Melanie: So you mentioned brown rice as one of the grains, and there’s quinoa and lentils. There’s all kind of fun things we can put on those plates to get that variety, but where do the breads and pastas fall in, or do they not fall in anywhere?

Jill: The bread, pasta, rice, can all be great options for grain. We focus on a fourth of our plate being those grains, making sure that throughout our day we’re choosing at least half of those grains as whole grains. The fiber can help us stay fuller longer, and can help with that G-I regularity, too to help us have normal bowel movements, and also helps prevent heart disease. As far as pasta and rice, choosing a whole grain pasta, or even switching half of your regular pasta and mixing in half of whole grain pasta can help us get accustomed to the taste of whole grain pasta. Doing the same thing with white rice and brown rice, and then mixing them half-and-half and then preparing it can be a great way to increase your whole grains and also make an easy adjustment to increase the variety of those grain products.

Melanie: And where do beans fit into that picture?

Jill: Beans are a great option for protein and for fiber. They actually go two-fold. They count as a vegetable and as a protein. It can be a great thing to add as a side dish to your meals, to add to casseroles, or to add to soups. It can be a great way to help you stay fuller longer because of the fiber and help you maintain healthy muscles because of the protein.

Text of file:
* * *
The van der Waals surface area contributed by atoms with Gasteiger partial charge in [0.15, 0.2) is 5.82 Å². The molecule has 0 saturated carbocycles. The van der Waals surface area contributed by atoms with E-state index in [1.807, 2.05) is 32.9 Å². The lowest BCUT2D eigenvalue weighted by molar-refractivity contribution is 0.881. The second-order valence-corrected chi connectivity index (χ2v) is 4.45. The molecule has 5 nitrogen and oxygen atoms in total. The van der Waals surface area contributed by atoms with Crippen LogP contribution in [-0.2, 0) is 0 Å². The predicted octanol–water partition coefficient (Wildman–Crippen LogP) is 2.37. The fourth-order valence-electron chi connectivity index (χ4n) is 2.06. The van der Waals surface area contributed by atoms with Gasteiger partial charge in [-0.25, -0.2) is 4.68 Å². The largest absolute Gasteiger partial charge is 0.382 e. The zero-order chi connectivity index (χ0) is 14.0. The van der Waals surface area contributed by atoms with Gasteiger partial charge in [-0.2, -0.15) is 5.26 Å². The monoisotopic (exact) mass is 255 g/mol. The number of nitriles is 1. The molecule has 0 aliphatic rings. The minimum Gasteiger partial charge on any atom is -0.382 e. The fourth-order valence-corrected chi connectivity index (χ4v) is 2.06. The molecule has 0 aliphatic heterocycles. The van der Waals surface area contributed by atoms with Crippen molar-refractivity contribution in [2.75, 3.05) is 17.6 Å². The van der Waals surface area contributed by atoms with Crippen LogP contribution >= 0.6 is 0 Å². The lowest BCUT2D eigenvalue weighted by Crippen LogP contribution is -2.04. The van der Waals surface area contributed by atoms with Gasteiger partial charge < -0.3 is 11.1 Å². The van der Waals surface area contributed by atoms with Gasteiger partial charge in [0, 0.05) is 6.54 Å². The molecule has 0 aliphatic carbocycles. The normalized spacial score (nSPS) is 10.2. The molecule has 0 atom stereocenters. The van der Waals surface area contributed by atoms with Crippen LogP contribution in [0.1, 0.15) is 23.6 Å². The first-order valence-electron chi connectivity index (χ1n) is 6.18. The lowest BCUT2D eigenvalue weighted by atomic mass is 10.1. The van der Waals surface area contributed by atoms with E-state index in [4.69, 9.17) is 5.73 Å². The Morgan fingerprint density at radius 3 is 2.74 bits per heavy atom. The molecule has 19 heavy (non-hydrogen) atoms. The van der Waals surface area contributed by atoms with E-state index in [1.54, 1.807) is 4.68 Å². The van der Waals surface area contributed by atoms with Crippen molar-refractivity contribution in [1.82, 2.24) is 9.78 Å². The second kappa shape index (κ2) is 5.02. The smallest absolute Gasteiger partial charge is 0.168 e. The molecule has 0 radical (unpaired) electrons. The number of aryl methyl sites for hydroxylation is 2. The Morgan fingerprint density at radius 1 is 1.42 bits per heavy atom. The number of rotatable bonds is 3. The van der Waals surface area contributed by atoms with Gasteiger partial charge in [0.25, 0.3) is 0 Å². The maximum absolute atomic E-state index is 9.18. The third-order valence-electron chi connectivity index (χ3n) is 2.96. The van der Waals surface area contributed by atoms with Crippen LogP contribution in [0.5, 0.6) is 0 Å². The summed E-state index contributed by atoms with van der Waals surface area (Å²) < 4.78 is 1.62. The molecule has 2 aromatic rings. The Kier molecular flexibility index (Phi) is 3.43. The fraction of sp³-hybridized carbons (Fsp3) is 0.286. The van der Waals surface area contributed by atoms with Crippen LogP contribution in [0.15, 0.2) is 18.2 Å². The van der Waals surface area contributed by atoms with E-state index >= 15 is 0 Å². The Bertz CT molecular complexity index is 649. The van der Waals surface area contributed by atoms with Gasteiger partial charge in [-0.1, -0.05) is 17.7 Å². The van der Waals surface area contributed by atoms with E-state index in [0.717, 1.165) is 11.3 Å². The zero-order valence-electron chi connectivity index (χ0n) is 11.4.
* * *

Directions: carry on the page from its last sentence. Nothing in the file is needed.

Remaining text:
Melanie: We heard back in the 70s and 80s, “Stay away from fat,” and then it was the carbohydrates that were the enemy – so what about lower fat options now? Are we still looking to eat lower fat, or are we not as afraid of fat anymore? What about things like butter, and olive oil, and avocados that are high in fat, but maybe not the bad fats?

Jill: Absolutely, we need fat in a good diet because it’s important to eat the right amounts and the right types of fat to keep your heart healthy. Fats like saturated fats and trans fats that we’re trying to avoid because we know they can contribute to excess body weight and higher blood cholesterol levels. You talked about avocados – those are high in Omega-3 fatty acids, what we consider to be good, heart-healthy fats, same with olive oil and canola oil. We want to use those in moderation, of course, but can be a better choice than some of our saturated and trans fat that we find in things like lard, butter, bacon fat, some of those that can contribute to increased cholesterol levels. Saturated fats are often found in fatty meats and higher-fat dairy products, whereas the trans fats are often found in prepared foods, baked goods, some margarine, often the things we find that are in our package we can treat in the middle of the grocery store.